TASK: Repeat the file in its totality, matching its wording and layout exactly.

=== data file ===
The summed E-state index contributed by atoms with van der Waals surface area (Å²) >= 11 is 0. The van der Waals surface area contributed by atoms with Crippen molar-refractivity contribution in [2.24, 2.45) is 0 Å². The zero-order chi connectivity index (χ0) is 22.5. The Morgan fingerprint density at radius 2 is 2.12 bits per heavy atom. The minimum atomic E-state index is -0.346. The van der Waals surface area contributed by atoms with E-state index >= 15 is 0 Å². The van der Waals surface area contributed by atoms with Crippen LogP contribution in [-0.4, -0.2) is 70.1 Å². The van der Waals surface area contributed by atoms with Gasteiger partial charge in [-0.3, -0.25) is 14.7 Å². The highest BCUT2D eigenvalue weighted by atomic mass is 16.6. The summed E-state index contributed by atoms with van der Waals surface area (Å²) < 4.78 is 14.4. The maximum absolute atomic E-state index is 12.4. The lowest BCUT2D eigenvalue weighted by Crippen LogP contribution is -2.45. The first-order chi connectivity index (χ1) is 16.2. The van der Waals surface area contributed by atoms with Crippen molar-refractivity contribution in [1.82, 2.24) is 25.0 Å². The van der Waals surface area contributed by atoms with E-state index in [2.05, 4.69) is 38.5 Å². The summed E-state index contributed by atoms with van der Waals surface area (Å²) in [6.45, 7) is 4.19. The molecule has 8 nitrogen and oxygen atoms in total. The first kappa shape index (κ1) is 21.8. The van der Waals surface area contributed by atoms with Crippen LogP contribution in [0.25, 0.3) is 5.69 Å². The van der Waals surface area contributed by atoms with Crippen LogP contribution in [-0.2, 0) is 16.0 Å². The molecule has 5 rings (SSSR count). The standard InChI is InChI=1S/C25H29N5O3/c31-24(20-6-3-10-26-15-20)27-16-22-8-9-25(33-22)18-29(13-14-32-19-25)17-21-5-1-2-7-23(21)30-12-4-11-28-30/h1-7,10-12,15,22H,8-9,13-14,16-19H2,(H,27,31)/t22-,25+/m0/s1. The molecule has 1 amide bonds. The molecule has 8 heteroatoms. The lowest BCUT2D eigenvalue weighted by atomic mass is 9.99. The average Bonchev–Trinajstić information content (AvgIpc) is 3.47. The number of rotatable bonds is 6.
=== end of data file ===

The summed E-state index contributed by atoms with van der Waals surface area (Å²) >= 11 is 0. The van der Waals surface area contributed by atoms with Crippen molar-refractivity contribution in [2.24, 2.45) is 0 Å². The zero-order chi connectivity index (χ0) is 22.5. The Morgan fingerprint density at radius 2 is 2.12 bits per heavy atom. The minimum atomic E-state index is -0.346. The van der Waals surface area contributed by atoms with E-state index >= 15 is 0 Å². The van der Waals surface area contributed by atoms with Crippen LogP contribution in [-0.4, -0.2) is 70.1 Å². The van der Waals surface area contributed by atoms with Gasteiger partial charge in [-0.3, -0.25) is 14.7 Å². The highest BCUT2D eigenvalue weighted by atomic mass is 16.6. The summed E-state index contributed by atoms with van der Waals surface area (Å²) < 4.78 is 14.4. The maximum absolute atomic E-state index is 12.4. The lowest BCUT2D eigenvalue weighted by Crippen LogP contribution is -2.45. The first-order chi connectivity index (χ1) is 16.2. The van der Waals surface area contributed by atoms with Crippen molar-refractivity contribution in [1.82, 2.24) is 25.0 Å². The van der Waals surface area contributed by atoms with E-state index in [2.05, 4.69) is 38.5 Å². The summed E-state index contributed by atoms with van der Waals surface area (Å²) in [6.45, 7) is 4.19. The molecule has 8 nitrogen and oxygen atoms in total. The first kappa shape index (κ1) is 21.8. The van der Waals surface area contributed by atoms with Crippen LogP contribution in [0.25, 0.3) is 5.69 Å². The van der Waals surface area contributed by atoms with Crippen LogP contribution in [-0.2, 0) is 16.0 Å². The molecule has 5 rings (SSSR count). The standard InChI is InChI=1S/C25H29N5O3/c31-24(20-6-3-10-26-15-20)27-16-22-8-9-25(33-22)18-29(13-14-32-19-25)17-21-5-1-2-7-23(21)30-12-4-11-28-30/h1-7,10-12,15,22H,8-9,13-14,16-19H2,(H,27,31)/t22-,25+/m0/s1. The molecule has 1 amide bonds. The molecule has 8 heteroatoms. The lowest BCUT2D eigenvalue weighted by atomic mass is 9.99. The average Bonchev–Trinajstić information content (AvgIpc) is 3.47. The number of rotatable bonds is 6.